You: “I understand, but please listen. For the past week, you’ve been seeing old friends and coming home past midnight. It makes me anxious when you’re out late and I start to worry that you may relapse. From now on, I want you to be home by 11 PM. I also can’t keep providing you with money, so I want you to start looking for a part-time job so that you can pay for your own needs and help out with some household expenses. If you don’t want to follow these rules, then I won’t let you borrow my car anymore and you’ll have to find your own apartment.”
Son: “That’s so unfair! I promise to stop borrowing money. And my friends and I aren’t doing anything bad!”
You: “I’m sorry. But until I’m certain that there is nothing to worry about and that you are earning money to take care of your own expenses, these rules are necessary. We can discuss this again at a later date and reassess the boundary based on your progress.”
4. Monitor their progress with check-ins.
After setting a boundary with a recovering alcoholic, maintain an open line of communication and check-in occasionally to see how they are feeling. The first few months of sobriety are often a raw, uncertain time for recovering addicts and alcoholics. They’re still figuring out life without drugs and alcohol and will have lots of ups and downs. Remember not to create boundaries as punishment. These guidelines are there to protect your mental health and provide structure to your loved one’s recovery journey, without controlling it. Your family member or partner may react poorly at first, but you need to stand your ground.
Over time, if your loved one is adhering to the boundaries, consider loosening the rules a bit. It can be challenging for someone in recovery to quickly change all their old habits, so it’s important to acknowledge this and applaud them for their progress. Through trial and error, you’ll come to see what works well and what doesn’t when creating boundaries. Each time you create a new boundary, you’ll be able to refine your process even more.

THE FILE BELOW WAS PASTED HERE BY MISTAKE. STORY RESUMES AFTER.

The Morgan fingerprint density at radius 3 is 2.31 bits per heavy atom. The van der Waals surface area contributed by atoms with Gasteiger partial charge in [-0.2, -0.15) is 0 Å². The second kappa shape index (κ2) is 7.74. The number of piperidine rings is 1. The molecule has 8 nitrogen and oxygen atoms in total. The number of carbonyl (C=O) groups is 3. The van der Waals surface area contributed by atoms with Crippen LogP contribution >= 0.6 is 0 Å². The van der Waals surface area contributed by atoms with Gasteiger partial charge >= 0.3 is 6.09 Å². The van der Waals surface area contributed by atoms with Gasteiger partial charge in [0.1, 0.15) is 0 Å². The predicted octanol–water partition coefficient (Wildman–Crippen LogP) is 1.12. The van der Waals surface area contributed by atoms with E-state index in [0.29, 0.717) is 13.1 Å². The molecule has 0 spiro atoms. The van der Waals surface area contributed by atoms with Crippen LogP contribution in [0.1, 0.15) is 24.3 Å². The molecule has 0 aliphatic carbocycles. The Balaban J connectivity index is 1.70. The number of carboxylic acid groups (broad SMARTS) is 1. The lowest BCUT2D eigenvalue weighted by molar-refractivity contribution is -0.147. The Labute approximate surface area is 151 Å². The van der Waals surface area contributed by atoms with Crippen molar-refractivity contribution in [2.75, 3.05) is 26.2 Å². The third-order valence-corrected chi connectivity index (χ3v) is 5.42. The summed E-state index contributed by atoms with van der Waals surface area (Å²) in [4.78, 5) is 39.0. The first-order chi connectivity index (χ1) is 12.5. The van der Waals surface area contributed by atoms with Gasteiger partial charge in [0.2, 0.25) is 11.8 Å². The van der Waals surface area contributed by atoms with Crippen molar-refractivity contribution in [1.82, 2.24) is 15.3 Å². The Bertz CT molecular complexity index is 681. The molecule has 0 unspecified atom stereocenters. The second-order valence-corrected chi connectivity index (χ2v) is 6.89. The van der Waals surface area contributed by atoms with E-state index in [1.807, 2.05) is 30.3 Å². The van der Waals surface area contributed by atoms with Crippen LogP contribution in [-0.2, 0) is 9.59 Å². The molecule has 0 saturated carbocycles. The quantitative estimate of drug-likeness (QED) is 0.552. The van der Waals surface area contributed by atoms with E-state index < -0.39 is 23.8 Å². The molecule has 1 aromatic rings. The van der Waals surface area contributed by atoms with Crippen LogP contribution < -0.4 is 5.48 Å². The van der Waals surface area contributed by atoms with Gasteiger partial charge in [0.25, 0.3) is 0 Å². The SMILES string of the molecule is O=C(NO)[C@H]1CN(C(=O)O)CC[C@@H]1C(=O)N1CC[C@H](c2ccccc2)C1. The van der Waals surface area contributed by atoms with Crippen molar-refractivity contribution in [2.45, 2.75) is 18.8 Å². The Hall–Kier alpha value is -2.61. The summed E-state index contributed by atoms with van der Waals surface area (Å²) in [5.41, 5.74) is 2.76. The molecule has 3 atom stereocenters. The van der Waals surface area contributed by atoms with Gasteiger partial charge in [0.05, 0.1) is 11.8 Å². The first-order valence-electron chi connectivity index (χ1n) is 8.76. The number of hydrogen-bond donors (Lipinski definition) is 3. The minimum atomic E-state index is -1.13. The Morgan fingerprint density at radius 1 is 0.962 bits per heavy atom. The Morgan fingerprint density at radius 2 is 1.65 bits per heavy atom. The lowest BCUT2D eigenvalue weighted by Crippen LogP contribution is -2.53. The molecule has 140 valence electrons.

Using the mother and son example, if you’ve noticed your son is actively looking for a job and coming home early, slowly adjust the boundary. Instead of the curfew being set at 11 PM, move the curfew to midnight. This shows you’re being fair and noticing his progress which can help fuel his positive behavior.
5. Reinforce boundaries with consequences.
Sometimes your loved one may not respect the boundaries you set because they thought you were bluffing or they simply don’t care. Although frustrating, don’t give up, and don’t let your boundary’s importance fade away. This is the stage in the process where you need to use tough love. Follow through on the consequences you had set. Not doing so will make boundaries seem merely like mild warnings or empty threats to a recovering addict. If we use the previous mother and son example, a conversation about implementing consequences could go like this:
You: “I think we need to look back at our previous conversation from a few weeks ago. I asked you to stop coming home past 11 PM and you continued staying out late. I love you, but I can’t have this happening anymore for your safety and my sanity’s sake.”
Son: “I didn’t think you were being serious about that. Besides, some nights I came home around midnight – that’s close enough.”
You: “Unfortunately, you haven’t shown me that you can respect my boundary, so I’m taking the car away. We can reassess your progress in two weeks. If you’ve shown that you can respect the curfew then you can have the keys back.”
Remember, this is not an attempt to control their behavior. You are implementing the consequences because your loved one chose not to mind the boundary set.
6. Seek support when necessary.
During the boundary-setting process, it’s important to take care of yourself too. Don’t focus all your energy on your loved one until it drains you. If you’re feeling overwhelmed and need someone to talk to, a therapist can help you work through any heavy thoughts on your mind. A mental health professional or family recovery coach will listen to your unique situation and be able to offer solutions on how best to work with your recovering addict or alcoholic.
When families first start setting boundaries with a loved one in recovery, it can feel harsh and unloving. The reality though is that the creation of boundaries fosters open and honest communication and builds mutual respect. The beginning stages of your loved one’s sobriety will likely be a rocky time for you both. Your loved one’s learning to modify past behaviors will take dedication and effort on their part and patience on yours. Creating boundaries will protect your mental health while also helping guide your loved one to long-term success.